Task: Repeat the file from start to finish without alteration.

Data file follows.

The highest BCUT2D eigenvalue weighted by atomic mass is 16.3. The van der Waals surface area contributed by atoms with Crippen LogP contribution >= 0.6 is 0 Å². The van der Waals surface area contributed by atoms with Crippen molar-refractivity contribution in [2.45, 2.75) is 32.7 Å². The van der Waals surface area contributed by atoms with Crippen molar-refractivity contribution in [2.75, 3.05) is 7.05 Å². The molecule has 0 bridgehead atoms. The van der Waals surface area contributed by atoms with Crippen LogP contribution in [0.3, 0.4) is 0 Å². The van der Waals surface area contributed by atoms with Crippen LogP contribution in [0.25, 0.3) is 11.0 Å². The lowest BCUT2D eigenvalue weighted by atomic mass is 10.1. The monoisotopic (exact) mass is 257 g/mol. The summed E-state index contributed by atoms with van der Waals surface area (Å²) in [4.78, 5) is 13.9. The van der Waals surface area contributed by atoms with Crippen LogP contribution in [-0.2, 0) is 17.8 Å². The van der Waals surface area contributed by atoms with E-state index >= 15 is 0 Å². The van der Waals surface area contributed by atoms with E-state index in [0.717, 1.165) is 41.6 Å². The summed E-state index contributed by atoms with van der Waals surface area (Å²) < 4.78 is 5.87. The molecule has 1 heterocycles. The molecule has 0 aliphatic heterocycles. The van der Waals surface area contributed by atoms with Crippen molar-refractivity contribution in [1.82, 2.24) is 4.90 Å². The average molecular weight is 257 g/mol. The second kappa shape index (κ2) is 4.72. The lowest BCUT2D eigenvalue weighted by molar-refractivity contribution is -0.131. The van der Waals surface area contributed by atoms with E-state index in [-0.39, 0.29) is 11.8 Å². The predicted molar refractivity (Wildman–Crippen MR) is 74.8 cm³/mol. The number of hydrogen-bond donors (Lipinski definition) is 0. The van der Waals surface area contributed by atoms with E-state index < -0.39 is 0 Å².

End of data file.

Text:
The highest BCUT2D eigenvalue weighted by atomic mass is 16.3. The van der Waals surface area contributed by atoms with Crippen LogP contribution >= 0.6 is 0 Å². The van der Waals surface area contributed by atoms with Crippen molar-refractivity contribution in [2.45, 2.75) is 32.7 Å². The van der Waals surface area contributed by atoms with Crippen molar-refractivity contribution in [2.75, 3.05) is 7.05 Å². The molecule has 0 bridgehead atoms. The van der Waals surface area contributed by atoms with Crippen LogP contribution in [0.3, 0.4) is 0 Å². The van der Waals surface area contributed by atoms with Crippen LogP contribution in [0.25, 0.3) is 11.0 Å². The lowest BCUT2D eigenvalue weighted by atomic mass is 10.1. The monoisotopic (exact) mass is 257 g/mol. The summed E-state index contributed by atoms with van der Waals surface area (Å²) in [4.78, 5) is 13.9. The van der Waals surface area contributed by atoms with Crippen LogP contribution in [-0.2, 0) is 17.8 Å². The van der Waals surface area contributed by atoms with E-state index >= 15 is 0 Å². The van der Waals surface area contributed by atoms with E-state index in [0.717, 1.165) is 41.6 Å². The summed E-state index contributed by atoms with van der Waals surface area (Å²) < 4.78 is 5.87. The molecule has 1 heterocycles. The molecule has 0 aliphatic heterocycles. The van der Waals surface area contributed by atoms with Crippen molar-refractivity contribution in [1.82, 2.24) is 4.90 Å². The average molecular weight is 257 g/mol. The second kappa shape index (κ2) is 4.72. The lowest BCUT2D eigenvalue weighted by molar-refractivity contribution is -0.131. The van der Waals surface area contributed by atoms with E-state index in [-0.39, 0.29) is 11.8 Å². The predicted molar refractivity (Wildman–Crippen MR) is 74.8 cm³/mol. The number of hydrogen-bond donors (Lipinski definition) is 0. The van der Waals surface area contributed by atoms with E-state index < -0.39 is 0 Å².